|Notes: *) Information refers to the mechanical shutter, unless the camera only has an electronic one.|
One differentiating feature between the two cameras concerns the touch sensitivity of the rear screen. The GX80 has a touchscreen, while the SX420 has a conventional panel. Touch control can be particularly helpful, for example, for setting the focus point.
The reported shutter speed information refers to the use of the mechanical shutter. Yet, some cameras only have an electronic shutter, while others have an electronic shutter in addition to a mechanical one. In fact, the GX80 is one of those camera that have an additional electronic shutter, which makes completely silent shooting possible. However, this mode is less suitable for photographing moving objects (risk of rolling shutter) or shooting under artificial light sources (risk of flickering).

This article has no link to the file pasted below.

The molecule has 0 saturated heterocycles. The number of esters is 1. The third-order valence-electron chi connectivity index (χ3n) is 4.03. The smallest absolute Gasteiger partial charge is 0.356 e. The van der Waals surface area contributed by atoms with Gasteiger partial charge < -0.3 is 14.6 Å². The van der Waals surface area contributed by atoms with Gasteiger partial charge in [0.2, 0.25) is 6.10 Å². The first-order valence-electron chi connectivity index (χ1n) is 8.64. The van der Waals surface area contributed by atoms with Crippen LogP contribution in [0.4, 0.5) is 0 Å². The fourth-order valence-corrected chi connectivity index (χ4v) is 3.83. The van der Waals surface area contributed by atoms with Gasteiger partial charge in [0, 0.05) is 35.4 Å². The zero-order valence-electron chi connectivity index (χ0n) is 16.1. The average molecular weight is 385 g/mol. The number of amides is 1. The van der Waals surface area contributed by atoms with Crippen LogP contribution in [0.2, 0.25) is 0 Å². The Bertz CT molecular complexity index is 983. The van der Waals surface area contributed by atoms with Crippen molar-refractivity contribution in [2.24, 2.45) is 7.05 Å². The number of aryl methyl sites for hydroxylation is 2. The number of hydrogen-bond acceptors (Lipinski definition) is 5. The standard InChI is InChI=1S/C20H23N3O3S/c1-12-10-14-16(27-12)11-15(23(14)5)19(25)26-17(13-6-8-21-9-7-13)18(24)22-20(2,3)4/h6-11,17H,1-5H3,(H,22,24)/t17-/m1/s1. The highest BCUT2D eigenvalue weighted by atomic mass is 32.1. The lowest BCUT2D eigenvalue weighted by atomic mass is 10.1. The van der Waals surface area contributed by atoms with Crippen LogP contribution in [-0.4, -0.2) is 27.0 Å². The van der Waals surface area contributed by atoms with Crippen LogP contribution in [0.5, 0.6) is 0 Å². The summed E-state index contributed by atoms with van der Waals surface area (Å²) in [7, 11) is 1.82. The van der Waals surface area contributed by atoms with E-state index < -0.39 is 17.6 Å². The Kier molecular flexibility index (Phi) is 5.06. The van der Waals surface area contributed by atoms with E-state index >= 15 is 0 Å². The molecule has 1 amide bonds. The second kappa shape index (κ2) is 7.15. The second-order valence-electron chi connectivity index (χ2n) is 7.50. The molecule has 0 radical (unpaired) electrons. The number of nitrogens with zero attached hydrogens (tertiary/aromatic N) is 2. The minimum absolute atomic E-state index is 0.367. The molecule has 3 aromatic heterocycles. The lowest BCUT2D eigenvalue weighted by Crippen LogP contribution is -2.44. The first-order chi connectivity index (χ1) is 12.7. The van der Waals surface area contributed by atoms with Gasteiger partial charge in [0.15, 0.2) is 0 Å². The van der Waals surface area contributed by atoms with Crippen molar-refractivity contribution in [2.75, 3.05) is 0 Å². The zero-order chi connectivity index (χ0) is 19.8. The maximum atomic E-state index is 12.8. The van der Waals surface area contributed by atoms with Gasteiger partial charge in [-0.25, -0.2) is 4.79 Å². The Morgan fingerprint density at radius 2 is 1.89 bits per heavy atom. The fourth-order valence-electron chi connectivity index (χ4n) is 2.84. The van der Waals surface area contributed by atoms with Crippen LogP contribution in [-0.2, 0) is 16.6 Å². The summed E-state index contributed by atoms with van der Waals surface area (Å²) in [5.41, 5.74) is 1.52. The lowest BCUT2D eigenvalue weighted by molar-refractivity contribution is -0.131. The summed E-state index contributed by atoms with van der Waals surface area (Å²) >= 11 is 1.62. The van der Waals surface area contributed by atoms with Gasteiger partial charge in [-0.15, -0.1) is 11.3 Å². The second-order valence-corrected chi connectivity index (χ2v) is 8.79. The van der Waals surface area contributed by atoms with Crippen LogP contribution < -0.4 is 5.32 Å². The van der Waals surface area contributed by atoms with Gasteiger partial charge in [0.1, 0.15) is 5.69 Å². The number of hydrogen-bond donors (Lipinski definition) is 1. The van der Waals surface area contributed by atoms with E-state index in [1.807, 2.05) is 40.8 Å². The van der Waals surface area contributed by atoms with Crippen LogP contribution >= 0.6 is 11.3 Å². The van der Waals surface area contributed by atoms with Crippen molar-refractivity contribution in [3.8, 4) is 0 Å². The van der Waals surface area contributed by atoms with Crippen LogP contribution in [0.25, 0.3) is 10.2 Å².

The Panasonic GX80 has an intervalometer built-in. This enables the photographer to capture time lapse sequences, such as flower blooming, a sunset or moon rise, without purchasing an external camera trigger and related software.
Concerning the storage of imaging data, both the SX420 and the GX80 write their files to SDXC cards. The GX80 supports UHS-I cards (Ultra High Speed data transfer of up to 104 MB/s), while the SX420 cannot take advantage of Ultra High Speed SD cards.
For some imaging applications, the extent to which a camera can communicate with its environment can be an important aspect in the camera decision process. The table below provides an overview of the connectivity of the Canon PowerShot SX420 IS and Panasonic Lumix DMC-GX80 and, in particular, the interfaces the cameras (and selected comparators) provide for accessory control and data transfer.